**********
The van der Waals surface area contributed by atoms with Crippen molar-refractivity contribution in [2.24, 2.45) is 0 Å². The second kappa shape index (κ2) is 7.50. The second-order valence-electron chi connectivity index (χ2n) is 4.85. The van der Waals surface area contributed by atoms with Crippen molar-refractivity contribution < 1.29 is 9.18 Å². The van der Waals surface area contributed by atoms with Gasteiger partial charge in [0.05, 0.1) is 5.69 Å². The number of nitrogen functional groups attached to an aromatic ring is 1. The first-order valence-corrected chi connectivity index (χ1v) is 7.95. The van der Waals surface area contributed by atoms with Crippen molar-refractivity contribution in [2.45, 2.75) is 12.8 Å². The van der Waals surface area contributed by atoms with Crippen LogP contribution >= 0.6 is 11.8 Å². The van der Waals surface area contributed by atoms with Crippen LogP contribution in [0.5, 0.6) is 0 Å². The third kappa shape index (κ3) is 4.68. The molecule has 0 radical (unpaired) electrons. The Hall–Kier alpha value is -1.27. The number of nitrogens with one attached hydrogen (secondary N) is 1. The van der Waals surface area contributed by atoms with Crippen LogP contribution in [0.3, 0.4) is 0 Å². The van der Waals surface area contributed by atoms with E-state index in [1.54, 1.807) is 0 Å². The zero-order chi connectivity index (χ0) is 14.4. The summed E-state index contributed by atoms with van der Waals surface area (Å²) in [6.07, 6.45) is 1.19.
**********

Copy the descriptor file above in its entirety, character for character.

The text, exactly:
The van der Waals surface area contributed by atoms with Crippen molar-refractivity contribution in [2.24, 2.45) is 0 Å². The second kappa shape index (κ2) is 7.50. The second-order valence-electron chi connectivity index (χ2n) is 4.85. The van der Waals surface area contributed by atoms with Crippen molar-refractivity contribution < 1.29 is 9.18 Å². The van der Waals surface area contributed by atoms with Gasteiger partial charge in [0.05, 0.1) is 5.69 Å². The number of nitrogen functional groups attached to an aromatic ring is 1. The first-order valence-corrected chi connectivity index (χ1v) is 7.95. The van der Waals surface area contributed by atoms with Crippen molar-refractivity contribution in [2.45, 2.75) is 12.8 Å². The van der Waals surface area contributed by atoms with Crippen LogP contribution >= 0.6 is 11.8 Å². The van der Waals surface area contributed by atoms with Crippen LogP contribution in [0.5, 0.6) is 0 Å². The third kappa shape index (κ3) is 4.68. The molecule has 0 radical (unpaired) electrons. The Hall–Kier alpha value is -1.27. The number of nitrogens with one attached hydrogen (secondary N) is 1. The van der Waals surface area contributed by atoms with Crippen LogP contribution in [0.3, 0.4) is 0 Å². The van der Waals surface area contributed by atoms with E-state index in [1.54, 1.807) is 0 Å². The zero-order chi connectivity index (χ0) is 14.4. The summed E-state index contributed by atoms with van der Waals surface area (Å²) in [6.07, 6.45) is 1.19.